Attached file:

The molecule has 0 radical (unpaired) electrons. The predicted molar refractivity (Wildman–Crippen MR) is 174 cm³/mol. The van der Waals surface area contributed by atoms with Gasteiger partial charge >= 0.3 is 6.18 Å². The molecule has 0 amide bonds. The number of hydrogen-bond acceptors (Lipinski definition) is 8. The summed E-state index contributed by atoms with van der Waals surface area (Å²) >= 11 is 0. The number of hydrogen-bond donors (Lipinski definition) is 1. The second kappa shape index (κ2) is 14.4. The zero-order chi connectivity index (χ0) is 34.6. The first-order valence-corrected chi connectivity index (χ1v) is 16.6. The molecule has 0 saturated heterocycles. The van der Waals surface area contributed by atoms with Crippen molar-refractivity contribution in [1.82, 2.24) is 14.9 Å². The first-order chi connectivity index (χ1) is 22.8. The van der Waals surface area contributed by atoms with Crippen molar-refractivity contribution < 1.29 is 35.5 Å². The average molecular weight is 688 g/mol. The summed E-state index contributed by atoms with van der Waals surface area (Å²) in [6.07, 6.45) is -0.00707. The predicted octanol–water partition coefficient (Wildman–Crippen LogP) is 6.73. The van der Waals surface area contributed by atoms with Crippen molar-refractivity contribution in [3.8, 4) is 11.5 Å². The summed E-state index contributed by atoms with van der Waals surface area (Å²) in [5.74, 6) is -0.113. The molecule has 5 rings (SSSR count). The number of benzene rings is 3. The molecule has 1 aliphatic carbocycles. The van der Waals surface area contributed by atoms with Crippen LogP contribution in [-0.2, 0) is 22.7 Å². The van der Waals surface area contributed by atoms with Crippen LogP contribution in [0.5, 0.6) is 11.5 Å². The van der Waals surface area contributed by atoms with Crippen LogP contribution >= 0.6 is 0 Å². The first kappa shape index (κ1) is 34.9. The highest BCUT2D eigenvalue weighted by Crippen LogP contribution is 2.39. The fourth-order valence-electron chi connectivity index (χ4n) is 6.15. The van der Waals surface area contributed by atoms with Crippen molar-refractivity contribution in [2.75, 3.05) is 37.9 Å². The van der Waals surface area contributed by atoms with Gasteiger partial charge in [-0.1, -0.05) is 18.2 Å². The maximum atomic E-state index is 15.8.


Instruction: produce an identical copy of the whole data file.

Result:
The molecule has 0 radical (unpaired) electrons. The predicted molar refractivity (Wildman–Crippen MR) is 174 cm³/mol. The van der Waals surface area contributed by atoms with Gasteiger partial charge >= 0.3 is 6.18 Å². The molecule has 0 amide bonds. The number of hydrogen-bond acceptors (Lipinski definition) is 8. The summed E-state index contributed by atoms with van der Waals surface area (Å²) >= 11 is 0. The number of hydrogen-bond donors (Lipinski definition) is 1. The second kappa shape index (κ2) is 14.4. The zero-order chi connectivity index (χ0) is 34.6. The first-order valence-corrected chi connectivity index (χ1v) is 16.6. The molecule has 0 saturated heterocycles. The van der Waals surface area contributed by atoms with Crippen molar-refractivity contribution in [1.82, 2.24) is 14.9 Å². The first-order chi connectivity index (χ1) is 22.8. The van der Waals surface area contributed by atoms with Crippen molar-refractivity contribution < 1.29 is 35.5 Å². The average molecular weight is 688 g/mol. The summed E-state index contributed by atoms with van der Waals surface area (Å²) in [6.07, 6.45) is -0.00707. The predicted octanol–water partition coefficient (Wildman–Crippen LogP) is 6.73. The van der Waals surface area contributed by atoms with Crippen molar-refractivity contribution in [3.8, 4) is 11.5 Å². The summed E-state index contributed by atoms with van der Waals surface area (Å²) in [5.74, 6) is -0.113. The molecule has 5 rings (SSSR count). The number of benzene rings is 3. The molecule has 1 aliphatic carbocycles. The van der Waals surface area contributed by atoms with Crippen LogP contribution in [-0.2, 0) is 22.7 Å². The van der Waals surface area contributed by atoms with Crippen LogP contribution in [0.5, 0.6) is 11.5 Å². The van der Waals surface area contributed by atoms with Crippen LogP contribution >= 0.6 is 0 Å². The first kappa shape index (κ1) is 34.9. The highest BCUT2D eigenvalue weighted by Crippen LogP contribution is 2.39. The fourth-order valence-electron chi connectivity index (χ4n) is 6.15. The van der Waals surface area contributed by atoms with Crippen molar-refractivity contribution in [2.75, 3.05) is 37.9 Å². The van der Waals surface area contributed by atoms with Gasteiger partial charge in [-0.1, -0.05) is 18.2 Å². The maximum atomic E-state index is 15.8.